‘The novel’s contrasting settings portray a gulf between social classes in Victorian society.’ How far and in what ways do you agree with this view of The Picture of Dorian Gray?
The novel’s contrasting settings do portray a gulf between social classes in Victorian society but also represents the dualism in The Picture Of Dorian Gray. Wilde specifically chooses to pick two opposite settings, the East End and the West End, and ignores the middle class areas of London. This is due to the suggestion that Wilde wanted to convey class indifference explicitly and clearly in the novel, but also the double aspects of Dorian and his life.
Dorian comes from the West End of London, living in a very ...view middle of the document...
Comparing Lord Henry’s library to the Vane’s sitting room with its “still intrusive light” and “worn armchair”, we can see the great difference in wealth. And the fact that the Vane’s home is located in the East End, and Lord Henry’s is in the West End helps portray the gulf between social classes in Victorian society.
Although the novel’s contrasting settings show a difference between the social classes, the difference is only regarding to materialistic, and physical things such
as wealth. Some critics believe that all the characters in the novel are either “a representative of the id, the pleasure principle, or the superego, the morality principle without a balance between the two extremes”.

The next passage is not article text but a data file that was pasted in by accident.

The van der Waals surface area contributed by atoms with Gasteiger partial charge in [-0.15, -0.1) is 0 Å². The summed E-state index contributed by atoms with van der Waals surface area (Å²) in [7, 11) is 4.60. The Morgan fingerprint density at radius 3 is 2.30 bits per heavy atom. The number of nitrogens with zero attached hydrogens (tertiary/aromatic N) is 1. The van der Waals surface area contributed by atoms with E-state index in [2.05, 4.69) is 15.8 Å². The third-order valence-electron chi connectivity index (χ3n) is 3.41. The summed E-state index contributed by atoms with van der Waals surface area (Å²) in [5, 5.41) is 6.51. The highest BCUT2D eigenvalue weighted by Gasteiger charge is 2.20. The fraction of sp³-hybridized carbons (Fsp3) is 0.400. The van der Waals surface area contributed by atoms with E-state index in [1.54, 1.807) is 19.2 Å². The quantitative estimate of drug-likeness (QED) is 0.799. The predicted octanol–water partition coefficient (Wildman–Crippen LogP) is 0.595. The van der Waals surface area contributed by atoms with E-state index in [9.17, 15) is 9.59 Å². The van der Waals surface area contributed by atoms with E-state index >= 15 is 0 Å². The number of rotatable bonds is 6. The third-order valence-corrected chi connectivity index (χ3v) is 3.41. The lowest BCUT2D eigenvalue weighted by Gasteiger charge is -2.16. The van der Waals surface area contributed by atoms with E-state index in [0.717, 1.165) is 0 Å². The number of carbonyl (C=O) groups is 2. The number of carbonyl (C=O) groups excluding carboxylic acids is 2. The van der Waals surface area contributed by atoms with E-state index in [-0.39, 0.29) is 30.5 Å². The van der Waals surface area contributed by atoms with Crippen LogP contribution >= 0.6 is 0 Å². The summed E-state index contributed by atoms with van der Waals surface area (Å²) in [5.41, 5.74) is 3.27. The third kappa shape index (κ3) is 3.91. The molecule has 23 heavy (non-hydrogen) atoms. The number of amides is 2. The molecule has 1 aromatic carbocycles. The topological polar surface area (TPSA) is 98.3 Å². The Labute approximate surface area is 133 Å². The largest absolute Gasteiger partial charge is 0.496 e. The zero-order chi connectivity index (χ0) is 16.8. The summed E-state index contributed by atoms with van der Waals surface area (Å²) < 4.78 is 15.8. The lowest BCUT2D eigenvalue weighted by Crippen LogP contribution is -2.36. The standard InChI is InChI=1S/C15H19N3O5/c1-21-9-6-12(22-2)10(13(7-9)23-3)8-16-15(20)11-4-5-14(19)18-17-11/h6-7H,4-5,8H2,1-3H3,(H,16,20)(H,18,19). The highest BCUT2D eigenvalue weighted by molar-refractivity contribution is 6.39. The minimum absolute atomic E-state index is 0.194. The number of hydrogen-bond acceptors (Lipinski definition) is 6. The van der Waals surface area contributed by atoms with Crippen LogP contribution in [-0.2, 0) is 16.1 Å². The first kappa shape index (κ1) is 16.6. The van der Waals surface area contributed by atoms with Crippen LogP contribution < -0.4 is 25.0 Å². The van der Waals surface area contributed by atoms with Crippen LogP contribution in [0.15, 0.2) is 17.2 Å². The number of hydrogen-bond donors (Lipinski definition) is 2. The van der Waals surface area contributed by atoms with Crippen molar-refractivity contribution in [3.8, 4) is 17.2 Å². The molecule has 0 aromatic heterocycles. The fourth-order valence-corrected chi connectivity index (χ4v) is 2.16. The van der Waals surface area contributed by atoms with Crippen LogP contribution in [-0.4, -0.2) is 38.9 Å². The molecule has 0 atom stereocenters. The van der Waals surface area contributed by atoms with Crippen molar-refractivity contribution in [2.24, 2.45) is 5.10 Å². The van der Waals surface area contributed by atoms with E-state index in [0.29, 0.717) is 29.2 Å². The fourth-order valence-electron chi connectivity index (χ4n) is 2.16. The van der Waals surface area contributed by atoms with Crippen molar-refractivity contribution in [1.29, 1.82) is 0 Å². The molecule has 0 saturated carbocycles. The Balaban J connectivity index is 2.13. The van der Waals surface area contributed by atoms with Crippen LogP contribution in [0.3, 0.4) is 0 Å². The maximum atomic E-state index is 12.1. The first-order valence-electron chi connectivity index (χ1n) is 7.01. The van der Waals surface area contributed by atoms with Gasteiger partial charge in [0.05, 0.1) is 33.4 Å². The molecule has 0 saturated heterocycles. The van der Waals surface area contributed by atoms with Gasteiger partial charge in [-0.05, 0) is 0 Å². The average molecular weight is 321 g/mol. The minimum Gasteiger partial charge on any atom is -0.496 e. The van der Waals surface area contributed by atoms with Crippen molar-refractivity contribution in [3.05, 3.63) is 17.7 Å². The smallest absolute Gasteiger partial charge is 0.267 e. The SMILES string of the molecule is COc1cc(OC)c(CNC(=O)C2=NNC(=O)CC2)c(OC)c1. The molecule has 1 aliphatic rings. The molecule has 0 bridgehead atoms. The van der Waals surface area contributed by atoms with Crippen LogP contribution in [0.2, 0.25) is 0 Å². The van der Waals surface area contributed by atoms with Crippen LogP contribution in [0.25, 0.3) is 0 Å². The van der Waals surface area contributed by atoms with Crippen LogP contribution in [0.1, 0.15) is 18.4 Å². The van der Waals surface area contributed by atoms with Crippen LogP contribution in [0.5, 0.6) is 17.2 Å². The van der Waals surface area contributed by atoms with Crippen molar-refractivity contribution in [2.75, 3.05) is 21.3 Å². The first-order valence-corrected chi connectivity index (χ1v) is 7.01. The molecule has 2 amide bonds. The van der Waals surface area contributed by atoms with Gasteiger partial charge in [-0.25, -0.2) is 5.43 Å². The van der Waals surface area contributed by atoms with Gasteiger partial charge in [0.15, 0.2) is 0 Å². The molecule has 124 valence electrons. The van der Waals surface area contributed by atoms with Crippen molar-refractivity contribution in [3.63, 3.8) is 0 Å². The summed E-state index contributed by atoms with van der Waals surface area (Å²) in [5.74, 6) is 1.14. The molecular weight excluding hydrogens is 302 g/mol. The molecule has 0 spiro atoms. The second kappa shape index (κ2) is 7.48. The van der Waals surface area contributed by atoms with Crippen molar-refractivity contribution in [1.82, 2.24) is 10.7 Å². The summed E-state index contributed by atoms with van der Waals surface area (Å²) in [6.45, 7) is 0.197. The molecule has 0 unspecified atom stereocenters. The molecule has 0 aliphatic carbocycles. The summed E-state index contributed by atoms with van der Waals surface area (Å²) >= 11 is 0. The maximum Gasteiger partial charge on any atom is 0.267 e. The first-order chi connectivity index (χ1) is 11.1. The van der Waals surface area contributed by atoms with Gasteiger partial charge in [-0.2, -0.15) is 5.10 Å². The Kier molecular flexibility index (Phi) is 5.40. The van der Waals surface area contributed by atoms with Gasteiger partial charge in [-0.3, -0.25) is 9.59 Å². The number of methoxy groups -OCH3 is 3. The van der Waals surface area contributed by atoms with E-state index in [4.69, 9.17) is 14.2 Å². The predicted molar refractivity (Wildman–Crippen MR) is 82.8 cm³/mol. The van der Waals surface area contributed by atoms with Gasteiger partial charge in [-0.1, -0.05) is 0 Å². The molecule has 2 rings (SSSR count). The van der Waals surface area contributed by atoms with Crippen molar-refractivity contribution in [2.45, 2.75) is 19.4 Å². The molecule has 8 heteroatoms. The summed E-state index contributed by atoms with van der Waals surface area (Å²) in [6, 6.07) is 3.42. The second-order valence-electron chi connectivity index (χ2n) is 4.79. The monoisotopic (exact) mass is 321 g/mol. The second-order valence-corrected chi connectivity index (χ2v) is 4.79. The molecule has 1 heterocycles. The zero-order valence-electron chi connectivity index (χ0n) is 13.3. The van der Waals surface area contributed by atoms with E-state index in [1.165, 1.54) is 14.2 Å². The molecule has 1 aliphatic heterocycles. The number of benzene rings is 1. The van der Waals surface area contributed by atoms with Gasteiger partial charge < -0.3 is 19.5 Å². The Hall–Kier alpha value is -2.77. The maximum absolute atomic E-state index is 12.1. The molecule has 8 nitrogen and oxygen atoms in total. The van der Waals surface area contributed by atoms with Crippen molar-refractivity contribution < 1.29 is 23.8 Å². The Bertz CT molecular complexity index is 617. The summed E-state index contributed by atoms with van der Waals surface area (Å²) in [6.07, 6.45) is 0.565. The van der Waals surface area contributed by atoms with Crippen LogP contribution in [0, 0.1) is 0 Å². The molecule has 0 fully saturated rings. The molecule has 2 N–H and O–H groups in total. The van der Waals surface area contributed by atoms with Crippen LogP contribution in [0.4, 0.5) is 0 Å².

This is certainly true of Sibyl Vane and Alan Campbell, despite their contrasting social backgrounds they are very similair characters. Infact Alan Campbell is the male equivalent of Sibyl Vane, this is because both characters are talented and have great potential, Sibyl in her acting and Alan in his chemistry; they both draw attention from Dorian due to their mutual love for art, and in the end are both “destroyed” by Dorian. Sibyl commits her suicide at the theatre and Alan “(shoots) himself in his laboratory”. Therefore although they are both from two seperate opposing poles, The Picture Of the characters are very similar. In light of this comment Maho Hidak agrees and believes that the people of the West End are just “better at concealing their immorality”.
The contrasting setting also portrays class indiference in Victorian society. When Sibyl and James Vane take a walk in hyde Park, it is evident James Vane is uncomfortable as only “swell” people such as “Prince Charming” walk in Hyde Park. James is very aware of class indeference and therefore hates “gentlemen” like Dorian who are “dandys”. Ironically he gets killed by one of the “dandys” he hates so much. When Geoffrey kills James Vane he is only warned about his “shooting...